Understanding What Database To Use
There are many databases, but we can all agree that each one is only good at one thing, and usually, you must find the best fit.
A Quick Note:
I am not a database expert with supreme experience in the field, but I have tried numerous databases, and when I think about the overall design of the schema, performance, and scalability, I overcomplicated things. Why? Because there are so many choices of databases to choose from, but really you must find the one that serves your purpose.
So, if you are an expert you can correct me, but if you are new to databases and handling data, then let's have fun!
What is a Database:
In my own words, a database is an entity, that stores information to be used for later purposes. You can put anything you want into a database, the sky is the limit, really. A special characteristic of a database though is that you can secure the data and create API (application program interfaces), hence interfaces. Interface here, basically means interfaces, which is like an interface in a programming language. Basically, you make a function, in this case, a request to a URL via http, or whatnot to access the data. Think of it like the old days, when you wanted to call someone, but there was a middle-man, which is like the middle-ware in your software or application. They then fetch the data and connect you to the person you want to call, rather much like getting the data and showing it to you. BUT WAIT, what if the middle-man requires a super secret password or more? Well, you can do that too, depending on your server and back-end. Isn't that great?
Basically, a database is storing information that will be used later.
Why do so Many Databases Exist:
Really, I think the main reason is that other communities or developers of said database goes stale or the community sucks, and they just leave it there to rot. However, we have very limited types of databases. Which I mean in how they organize our data. There are mainly only two types and each kind of have there disadvantage and the others advantage.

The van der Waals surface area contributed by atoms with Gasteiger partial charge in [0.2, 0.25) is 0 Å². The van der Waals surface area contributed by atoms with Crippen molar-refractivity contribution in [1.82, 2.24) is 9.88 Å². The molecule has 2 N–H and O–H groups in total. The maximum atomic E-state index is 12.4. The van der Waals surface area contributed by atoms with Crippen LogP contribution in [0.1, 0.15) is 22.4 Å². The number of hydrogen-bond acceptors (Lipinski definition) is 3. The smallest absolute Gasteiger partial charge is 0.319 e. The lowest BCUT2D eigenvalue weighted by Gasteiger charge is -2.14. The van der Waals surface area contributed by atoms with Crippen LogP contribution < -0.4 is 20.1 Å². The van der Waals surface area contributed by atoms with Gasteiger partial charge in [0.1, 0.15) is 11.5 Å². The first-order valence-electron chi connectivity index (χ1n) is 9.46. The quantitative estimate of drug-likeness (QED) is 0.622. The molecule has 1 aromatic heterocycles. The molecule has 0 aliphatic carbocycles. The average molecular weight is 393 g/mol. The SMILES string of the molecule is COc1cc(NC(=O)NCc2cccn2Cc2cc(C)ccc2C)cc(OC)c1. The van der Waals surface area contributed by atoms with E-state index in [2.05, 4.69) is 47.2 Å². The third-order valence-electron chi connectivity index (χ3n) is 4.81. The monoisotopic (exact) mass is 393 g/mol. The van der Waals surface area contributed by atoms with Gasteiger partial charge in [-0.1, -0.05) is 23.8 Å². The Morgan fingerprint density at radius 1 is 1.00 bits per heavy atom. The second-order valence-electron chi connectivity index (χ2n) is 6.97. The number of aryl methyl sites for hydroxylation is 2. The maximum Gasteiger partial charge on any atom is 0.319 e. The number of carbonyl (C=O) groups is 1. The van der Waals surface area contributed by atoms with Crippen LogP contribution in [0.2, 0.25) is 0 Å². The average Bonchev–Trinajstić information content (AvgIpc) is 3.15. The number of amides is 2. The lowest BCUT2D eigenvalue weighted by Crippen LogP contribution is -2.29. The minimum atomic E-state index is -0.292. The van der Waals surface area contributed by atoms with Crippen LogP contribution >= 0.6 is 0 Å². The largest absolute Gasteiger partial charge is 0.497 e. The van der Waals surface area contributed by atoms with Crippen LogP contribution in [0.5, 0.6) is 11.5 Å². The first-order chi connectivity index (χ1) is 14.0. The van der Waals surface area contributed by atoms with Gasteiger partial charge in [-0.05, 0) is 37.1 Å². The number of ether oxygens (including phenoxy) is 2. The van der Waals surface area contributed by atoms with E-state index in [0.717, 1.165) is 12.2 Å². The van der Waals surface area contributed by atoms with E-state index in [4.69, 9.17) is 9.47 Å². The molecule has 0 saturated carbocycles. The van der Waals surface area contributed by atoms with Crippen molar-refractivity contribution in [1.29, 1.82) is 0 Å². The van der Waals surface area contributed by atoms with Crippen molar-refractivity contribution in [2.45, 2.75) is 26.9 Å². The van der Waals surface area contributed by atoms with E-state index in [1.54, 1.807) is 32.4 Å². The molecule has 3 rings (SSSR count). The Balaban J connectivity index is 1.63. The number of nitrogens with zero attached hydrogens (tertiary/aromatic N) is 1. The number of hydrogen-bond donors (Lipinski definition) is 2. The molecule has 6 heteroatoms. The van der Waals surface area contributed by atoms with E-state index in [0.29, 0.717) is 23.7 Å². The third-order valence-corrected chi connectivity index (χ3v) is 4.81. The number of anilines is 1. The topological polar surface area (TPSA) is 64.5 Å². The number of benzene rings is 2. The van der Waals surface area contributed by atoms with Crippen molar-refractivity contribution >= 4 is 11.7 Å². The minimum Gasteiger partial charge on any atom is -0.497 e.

These main two types are SQL and NoSQL, but now we also have NewSQL. There is GraphQL, but that's a query language that goes on top of your pre-existing database, kind of like a middle-man, but it adds more functionality to normal queries you would do on a database.
The Most Used Databases:
The most used databases from what I can tell... Well, I will explain to you, that it's probably MySQL. Why? Because many of the most awesome CMS software out there use MySQL or a SQL equivalent, like Joomla, WordPress, Drupal, Magento, etc. Why is that? Because of PHP, as it was really the only language back then available, that had much more information than other languages, lots of that legacy code and software just basically evolved today. However, soon people will start switching, because PHP has some limitations, such as object-oriented programming (OOP), not as modular as other languages, and the syntax is awkward (not a limitation though). How does that link? There are a plethora of tutorials of configuring MySQL with PHP, so assuming everyone who wanted to make something cool back then was using PHP and MySQL.
Here we can see the trend of PHP and MySQL:
However, I feel that developers and engineers will start using better alternatives thanks to discovering new ways of organizing data, such as GraphSQL (if I'm not mistaken, is different from GraphQL).
What Are Some Popular Databases:
Now, some of the hottest databases you may have heard of, as of like 2017 and 2018 are FireStore, Azure Cosmos DB, IBM Db2, Datomic, etc. I'm sure there are more, but those are some good ones that are unique to each other.
Personally, I have tried only one of them (FireStore) but didn't really make any big applications. You can search up each of them, and see what they each specialize in.